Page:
HERO Staffs and Scholars with the cast of Beauty & the Beast
Have you seen those donation boxes in the malls filled with name tags of soldiers? Those were the actual nametags once worn by our dear Philippine soldiers slain in battle. These were collected by HERO Foundation to remind us of their service for the country, and, the money that you donate is used to fund the education of the children whom our fallen heroes have left behind.
Proud to share that my friend, Mauwi Villar, works for HERO Foundation, and based on our recent conversation, she is fulfilled in helping out an NGO like this. Along with six other colleagues, they carry out the Foundation’s mission in providing for the educational needs of the children of our beloved soldiers.
Part of HERO’s advocacy is to join families together and raise an awareness of its mission. There’s no better way to do this than invite people from all walks of life to watch the play, BEAUTY AND THE BEAST (A musical for children). In partnership with Ayala Multi-Purpose Cooperative and Repertory Philippines, this event for HERO was made possible.
Ayala Multi-Purpose Cooperative’s partnership with Repertory came in the perfect timing because the latter was on its 25th year. On its silver anniversary, Repertory Philippines retells the story of Beauty and the Beast that magically delighted all those who have come to watch it. Director Joy Virata once again captivated the audience with the set-up, outstanding performance of the actors (Alana Vicente who played Beauty and Jos Jalbuena who played Beast), and lively songs of Repertory’s version of the timeless tale. My toddler was engaged entirely in the show, as this was her first time. I was equally fascinated because new twists came by a surprise – Beauty had sisters named Fifi and Mimi, and Beast had a garden of roses, which he protected dearly! Definitely, a show worth watching.
Families, educators, and theatre enthusiasts graced the event. I am sure my daughter was overwhelmed, but the play made a positive impact on her. Albeit the new sounds and sights that flooded her memory of that day, she recalled the name of Beast with fondness as she mentioned his name, and also tried to imitate roses’ graceful arm movements. I am glad she enjoyed the show, contrary to my expectation. I was hoping for an easy access to the exit door so we could step out of the theater easily in case she throws a fit. But to my surprise, she watched the play without any meltdowns. Perhaps, my orientation prior to attending the event was effective. For the benefit of co-moms reading this, here are my tips in preparing your toddler to watch live theatre plays:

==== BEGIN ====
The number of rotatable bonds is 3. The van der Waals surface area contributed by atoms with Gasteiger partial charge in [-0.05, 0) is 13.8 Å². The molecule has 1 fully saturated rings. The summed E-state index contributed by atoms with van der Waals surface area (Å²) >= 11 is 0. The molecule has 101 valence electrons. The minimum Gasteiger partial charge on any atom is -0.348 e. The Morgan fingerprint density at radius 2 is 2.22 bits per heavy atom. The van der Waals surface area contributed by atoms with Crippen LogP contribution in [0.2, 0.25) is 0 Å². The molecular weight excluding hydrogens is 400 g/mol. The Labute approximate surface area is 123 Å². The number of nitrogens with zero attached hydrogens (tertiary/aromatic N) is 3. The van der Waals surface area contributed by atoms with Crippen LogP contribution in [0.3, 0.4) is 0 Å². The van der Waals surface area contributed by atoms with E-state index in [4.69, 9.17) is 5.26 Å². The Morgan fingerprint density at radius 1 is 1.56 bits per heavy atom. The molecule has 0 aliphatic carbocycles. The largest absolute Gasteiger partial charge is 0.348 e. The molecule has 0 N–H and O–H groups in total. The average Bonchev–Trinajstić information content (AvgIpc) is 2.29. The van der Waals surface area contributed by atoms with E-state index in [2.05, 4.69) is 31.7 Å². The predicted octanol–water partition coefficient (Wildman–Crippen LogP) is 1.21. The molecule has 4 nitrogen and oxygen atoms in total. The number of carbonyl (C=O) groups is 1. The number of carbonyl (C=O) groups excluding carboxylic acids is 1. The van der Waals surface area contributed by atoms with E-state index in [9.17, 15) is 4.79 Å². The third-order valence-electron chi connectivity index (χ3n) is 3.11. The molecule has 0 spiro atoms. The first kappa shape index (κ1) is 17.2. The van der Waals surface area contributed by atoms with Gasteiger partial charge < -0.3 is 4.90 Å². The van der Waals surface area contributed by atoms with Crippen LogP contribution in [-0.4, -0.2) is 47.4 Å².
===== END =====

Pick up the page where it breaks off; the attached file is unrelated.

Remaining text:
- Read the story to your child related to the play, if available. I pulled out our book of Beauty and the Beast and introduced the main characters. This sets her expectation of whom to see in the play. You may print out pictures if no book is available.
- Have your child remember the characters from the book and relate them in the characters performing onstage. We aren’t allowed to talk loudly inside the theatre house, so I whispered things like, “that’s Beauty, and there’s Beast.” “See the beautiful roses!” Interact with your child while watching, too.
- Let your child know that other kids are watching too. This way, your child doesn’t feel intimidated or scared because he or she knows that there are other kids present.
- Make your child feel relaxed. As much as possible, be at the event before the play starts so that your child gets acquainted with the new place, new sounds, and, new people. Allowing a smooth transition is less intrusive and allows your child to feel relaxed.
- Show your child that you enjoy watching the show. When the actors ask the audience to participate, join in! Sing-along with the rest of the cast to make your child know that you are enjoying the show.
Indeed, our Saturday was well spent at OnStage Theater in Greenbelt last October 21. That particular Saturday was yet another day of learning and blessing, and, I couldn’t thank Mauwi enough for the passes! Thrilled to see her in action with her colleagues from HERO. I pray that the foundation be steadfast in its mission to raise an awareness of the plight of our soldiers’ children, and ultimately, provide for their growing needs. The event also calls us to “Be a hero to our heroes’ children.”
Words by: Ma. Adavieve N. Mella
For more reviews, you can also read the following blogs: